Why Stress Is Good for You – Instant Egghead #40

Why Stress Is Good for You – Instant Egghead #40


A test. A deadline at work.
A difficult conversation, a traffic jam. Your heart pounds, you breathe faster,
your muscles tense, you sweat. It’s all, well,… …VERY STRESSFUL. Plus, over time
all of this unpleasantness can raise your blood pressure,
clog your arteries, and make you prone to anxiety,
depression, and even addiction. Is the answer to avoid stress?
As if THAT were possible. Actually, one answer
is to take on more of it. Our body’s response to stress
is to fight or flee. It evolved to help us react quickly
to get ourselves out of a jam. When danger strikes, the amygdala,
the brain’s fear sensor, alerts the hypothalamus
that something is wrong. This almond-sized brain center
makes a long-distance call to the adrenal glands. These sit just above your kidneys
and pump epinephrine into the blood. You become focused, your reflexes
improve, your senses sharpen. To keep the tension high,
the hypothalamus acts again. This time, it tells the pituitary glands
to nudge the adrenal glands to spew out cortisol. This stress hormone
pushes glucose out of your tissues and into the blood, giving your body extra energy. Modern stressors are usually
not life-threatening. So this whole cascade of events
can be overkill, causing people to fret, when there really isn’t
much to worry about. But ironically, you need stress to fight stress. Taking on reasonalbe challenges, like speaking in front of
a small group, or standing up to a friend
who is bothering you, conditions your brain
to handle stressful situations. The brains’s Chief Executive, the prefrontal cortex,
gains power. So the next time
a deadline looms, or the traffic backs up, it shuts up the amygdala, stifling the alarm. You can now
tolerate that stress. You are resilient. Whew! For Scientific American’s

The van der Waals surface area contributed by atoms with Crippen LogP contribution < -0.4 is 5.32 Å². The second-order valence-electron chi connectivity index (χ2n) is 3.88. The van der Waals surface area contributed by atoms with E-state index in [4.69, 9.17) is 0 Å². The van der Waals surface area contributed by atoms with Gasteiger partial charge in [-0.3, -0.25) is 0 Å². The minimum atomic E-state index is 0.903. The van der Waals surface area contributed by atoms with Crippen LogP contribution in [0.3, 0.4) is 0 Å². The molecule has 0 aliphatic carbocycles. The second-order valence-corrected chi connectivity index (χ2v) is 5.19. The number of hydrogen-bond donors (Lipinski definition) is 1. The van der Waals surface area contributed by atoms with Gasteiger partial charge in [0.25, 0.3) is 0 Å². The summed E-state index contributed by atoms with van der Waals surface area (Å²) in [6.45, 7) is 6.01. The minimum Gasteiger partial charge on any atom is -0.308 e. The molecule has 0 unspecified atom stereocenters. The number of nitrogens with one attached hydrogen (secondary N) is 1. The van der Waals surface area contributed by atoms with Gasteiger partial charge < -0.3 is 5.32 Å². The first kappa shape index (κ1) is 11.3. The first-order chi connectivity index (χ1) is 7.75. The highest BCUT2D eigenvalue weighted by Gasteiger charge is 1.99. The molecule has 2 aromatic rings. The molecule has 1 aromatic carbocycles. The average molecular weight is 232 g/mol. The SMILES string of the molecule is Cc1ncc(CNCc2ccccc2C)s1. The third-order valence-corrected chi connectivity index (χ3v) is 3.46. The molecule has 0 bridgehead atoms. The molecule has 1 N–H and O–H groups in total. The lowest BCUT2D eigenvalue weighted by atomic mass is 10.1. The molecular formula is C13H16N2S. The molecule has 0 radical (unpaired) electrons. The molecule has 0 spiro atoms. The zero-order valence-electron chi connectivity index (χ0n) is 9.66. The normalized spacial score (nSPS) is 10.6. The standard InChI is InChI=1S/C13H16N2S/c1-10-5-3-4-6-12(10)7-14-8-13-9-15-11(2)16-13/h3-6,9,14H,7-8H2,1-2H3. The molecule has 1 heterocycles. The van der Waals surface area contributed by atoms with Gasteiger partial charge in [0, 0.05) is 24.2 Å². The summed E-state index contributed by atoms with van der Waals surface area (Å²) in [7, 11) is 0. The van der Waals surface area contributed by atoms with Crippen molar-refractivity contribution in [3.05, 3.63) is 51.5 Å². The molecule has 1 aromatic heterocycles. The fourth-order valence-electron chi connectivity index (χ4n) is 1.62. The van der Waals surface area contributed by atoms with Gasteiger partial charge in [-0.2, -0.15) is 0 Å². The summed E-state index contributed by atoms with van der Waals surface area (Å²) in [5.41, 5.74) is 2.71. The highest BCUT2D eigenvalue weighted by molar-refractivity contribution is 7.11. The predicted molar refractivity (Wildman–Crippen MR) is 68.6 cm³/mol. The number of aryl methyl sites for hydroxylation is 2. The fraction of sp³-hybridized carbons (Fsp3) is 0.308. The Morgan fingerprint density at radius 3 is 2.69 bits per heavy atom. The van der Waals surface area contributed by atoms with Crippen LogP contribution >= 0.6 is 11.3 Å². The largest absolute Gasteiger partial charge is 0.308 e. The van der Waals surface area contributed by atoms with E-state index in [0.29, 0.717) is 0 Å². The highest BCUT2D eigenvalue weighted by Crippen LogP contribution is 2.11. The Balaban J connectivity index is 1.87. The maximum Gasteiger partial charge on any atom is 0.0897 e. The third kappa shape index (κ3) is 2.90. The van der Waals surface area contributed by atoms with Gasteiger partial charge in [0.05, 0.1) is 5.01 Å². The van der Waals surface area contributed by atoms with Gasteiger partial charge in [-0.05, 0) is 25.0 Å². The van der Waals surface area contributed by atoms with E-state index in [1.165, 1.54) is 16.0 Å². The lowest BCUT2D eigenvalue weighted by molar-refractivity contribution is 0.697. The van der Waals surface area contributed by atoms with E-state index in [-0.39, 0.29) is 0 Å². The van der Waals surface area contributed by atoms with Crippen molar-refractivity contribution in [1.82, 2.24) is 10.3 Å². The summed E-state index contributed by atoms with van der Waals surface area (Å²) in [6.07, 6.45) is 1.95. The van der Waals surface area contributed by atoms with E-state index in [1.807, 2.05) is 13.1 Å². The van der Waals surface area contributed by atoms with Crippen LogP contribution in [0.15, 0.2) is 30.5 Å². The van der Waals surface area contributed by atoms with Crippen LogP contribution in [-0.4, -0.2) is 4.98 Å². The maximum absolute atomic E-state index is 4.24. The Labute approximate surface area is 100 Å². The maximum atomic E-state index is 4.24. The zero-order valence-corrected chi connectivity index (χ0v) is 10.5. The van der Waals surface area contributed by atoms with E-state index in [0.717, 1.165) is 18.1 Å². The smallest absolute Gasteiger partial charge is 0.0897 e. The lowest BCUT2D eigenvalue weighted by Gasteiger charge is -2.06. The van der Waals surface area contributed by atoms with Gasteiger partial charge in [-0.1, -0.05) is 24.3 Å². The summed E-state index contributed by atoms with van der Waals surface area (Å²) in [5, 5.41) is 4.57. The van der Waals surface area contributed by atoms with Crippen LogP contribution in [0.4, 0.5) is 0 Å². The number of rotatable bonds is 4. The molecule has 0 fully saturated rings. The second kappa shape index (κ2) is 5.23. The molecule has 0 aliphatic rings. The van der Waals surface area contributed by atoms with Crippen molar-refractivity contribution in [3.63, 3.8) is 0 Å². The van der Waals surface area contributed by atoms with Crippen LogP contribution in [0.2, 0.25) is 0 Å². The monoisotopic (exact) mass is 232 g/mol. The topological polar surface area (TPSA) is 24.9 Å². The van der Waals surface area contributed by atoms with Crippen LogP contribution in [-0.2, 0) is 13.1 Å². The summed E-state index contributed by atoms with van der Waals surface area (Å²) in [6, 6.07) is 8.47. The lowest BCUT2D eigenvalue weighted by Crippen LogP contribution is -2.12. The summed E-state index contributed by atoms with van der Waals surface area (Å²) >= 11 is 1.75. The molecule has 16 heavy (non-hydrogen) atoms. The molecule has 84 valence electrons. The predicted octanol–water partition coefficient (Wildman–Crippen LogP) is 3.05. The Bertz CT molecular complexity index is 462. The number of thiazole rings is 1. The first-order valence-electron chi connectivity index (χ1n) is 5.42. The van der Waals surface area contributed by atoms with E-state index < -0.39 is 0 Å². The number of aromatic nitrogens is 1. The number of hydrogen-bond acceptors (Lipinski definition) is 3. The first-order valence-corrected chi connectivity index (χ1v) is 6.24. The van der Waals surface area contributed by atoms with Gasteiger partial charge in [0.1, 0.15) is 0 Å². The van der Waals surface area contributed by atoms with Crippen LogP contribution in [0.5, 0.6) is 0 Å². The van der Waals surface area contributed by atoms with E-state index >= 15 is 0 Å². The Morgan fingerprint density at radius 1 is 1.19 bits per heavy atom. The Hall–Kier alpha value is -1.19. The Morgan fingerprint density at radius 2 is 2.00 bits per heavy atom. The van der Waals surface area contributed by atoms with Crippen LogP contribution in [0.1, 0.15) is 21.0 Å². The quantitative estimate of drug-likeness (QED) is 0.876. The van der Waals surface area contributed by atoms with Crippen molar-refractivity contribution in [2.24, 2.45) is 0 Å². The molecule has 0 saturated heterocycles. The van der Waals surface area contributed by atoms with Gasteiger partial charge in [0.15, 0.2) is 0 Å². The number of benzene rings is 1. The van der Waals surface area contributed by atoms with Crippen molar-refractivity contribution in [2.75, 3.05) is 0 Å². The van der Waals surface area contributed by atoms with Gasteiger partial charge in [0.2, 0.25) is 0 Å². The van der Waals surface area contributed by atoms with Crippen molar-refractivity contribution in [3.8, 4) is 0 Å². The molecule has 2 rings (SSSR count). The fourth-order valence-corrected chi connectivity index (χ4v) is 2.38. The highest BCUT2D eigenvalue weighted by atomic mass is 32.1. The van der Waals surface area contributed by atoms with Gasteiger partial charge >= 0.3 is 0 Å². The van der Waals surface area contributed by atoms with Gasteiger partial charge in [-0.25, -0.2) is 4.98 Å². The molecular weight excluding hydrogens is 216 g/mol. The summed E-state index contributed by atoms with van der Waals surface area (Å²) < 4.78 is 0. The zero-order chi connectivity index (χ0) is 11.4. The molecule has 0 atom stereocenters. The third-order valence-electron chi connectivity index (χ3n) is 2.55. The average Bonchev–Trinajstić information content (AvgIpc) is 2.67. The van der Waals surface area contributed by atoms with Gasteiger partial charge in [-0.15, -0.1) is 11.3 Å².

Instant Egghead, I’m Ingrid Wickelgren.

32 comments on “Why Stress Is Good for You – Instant Egghead #40

  1. heyandy x Post author

    "Why Stress Is Good For You" — title is bad. I don't want to be in the throes of fight or flight when I'm driving and on the phone, picking up a friend to go to the hospital. Clearly stress is not good for you. Just add the word "some." Then it is fine. "Why Some Stress Is Good For You."

    Reply
  2. Rachel Rogers Post author

    America is very stupid with it's naming. We're the only country that uses the greek instead of the latin. In greek Epi means above and Nephros means kidney. So epinephrine is the stuff that comes from your above kidneys. In latin Ad means above and Renalis means kidney. So adrenaline and epinephrine literally mean the same thing. They both come from whats called the adrenal gland, but in america we use greek for some reason.

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  3. Rachel Rogers Post author

    Because we unnecessarily complicate the way we talk about medicine with other countries, and, more importantly, adding unnecessary complexity makes medical terminology more of a challenge for patients to understand.